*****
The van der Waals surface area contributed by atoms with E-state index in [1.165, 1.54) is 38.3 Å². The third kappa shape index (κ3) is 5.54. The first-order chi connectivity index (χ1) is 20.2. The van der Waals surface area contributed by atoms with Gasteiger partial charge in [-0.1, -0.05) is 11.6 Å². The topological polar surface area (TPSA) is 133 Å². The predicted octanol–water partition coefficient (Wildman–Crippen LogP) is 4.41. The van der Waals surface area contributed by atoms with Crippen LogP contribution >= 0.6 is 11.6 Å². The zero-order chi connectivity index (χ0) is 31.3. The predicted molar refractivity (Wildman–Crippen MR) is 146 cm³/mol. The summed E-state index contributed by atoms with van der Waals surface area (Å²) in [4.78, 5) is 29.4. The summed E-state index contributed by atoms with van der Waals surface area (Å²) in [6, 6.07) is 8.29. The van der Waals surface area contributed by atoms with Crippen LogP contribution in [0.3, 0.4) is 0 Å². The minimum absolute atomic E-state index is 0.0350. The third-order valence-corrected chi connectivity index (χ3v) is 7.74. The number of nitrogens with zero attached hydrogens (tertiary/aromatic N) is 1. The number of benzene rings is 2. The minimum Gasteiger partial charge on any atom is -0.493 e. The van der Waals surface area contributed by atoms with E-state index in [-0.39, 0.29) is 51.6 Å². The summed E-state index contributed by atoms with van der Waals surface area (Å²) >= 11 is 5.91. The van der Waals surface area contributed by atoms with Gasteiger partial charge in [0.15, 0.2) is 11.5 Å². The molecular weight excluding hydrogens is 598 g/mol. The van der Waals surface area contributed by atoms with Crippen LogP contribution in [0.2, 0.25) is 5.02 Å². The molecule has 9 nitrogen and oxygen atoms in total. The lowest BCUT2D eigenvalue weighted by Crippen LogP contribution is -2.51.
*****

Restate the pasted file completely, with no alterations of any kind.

The van der Waals surface area contributed by atoms with E-state index in [1.165, 1.54) is 38.3 Å². The third kappa shape index (κ3) is 5.54. The first-order chi connectivity index (χ1) is 20.2. The van der Waals surface area contributed by atoms with Gasteiger partial charge in [-0.1, -0.05) is 11.6 Å². The topological polar surface area (TPSA) is 133 Å². The predicted octanol–water partition coefficient (Wildman–Crippen LogP) is 4.41. The van der Waals surface area contributed by atoms with Crippen LogP contribution >= 0.6 is 11.6 Å². The zero-order chi connectivity index (χ0) is 31.3. The predicted molar refractivity (Wildman–Crippen MR) is 146 cm³/mol. The summed E-state index contributed by atoms with van der Waals surface area (Å²) in [4.78, 5) is 29.4. The summed E-state index contributed by atoms with van der Waals surface area (Å²) in [6, 6.07) is 8.29. The van der Waals surface area contributed by atoms with Crippen LogP contribution in [0.3, 0.4) is 0 Å². The minimum absolute atomic E-state index is 0.0350. The third-order valence-corrected chi connectivity index (χ3v) is 7.74. The number of nitrogens with zero attached hydrogens (tertiary/aromatic N) is 1. The number of benzene rings is 2. The minimum Gasteiger partial charge on any atom is -0.493 e. The van der Waals surface area contributed by atoms with E-state index in [-0.39, 0.29) is 51.6 Å². The summed E-state index contributed by atoms with van der Waals surface area (Å²) >= 11 is 5.91. The van der Waals surface area contributed by atoms with Gasteiger partial charge in [0.15, 0.2) is 11.5 Å². The molecular weight excluding hydrogens is 598 g/mol. The van der Waals surface area contributed by atoms with Crippen LogP contribution in [0.2, 0.25) is 5.02 Å². The molecule has 9 nitrogen and oxygen atoms in total. The lowest BCUT2D eigenvalue weighted by Crippen LogP contribution is -2.51.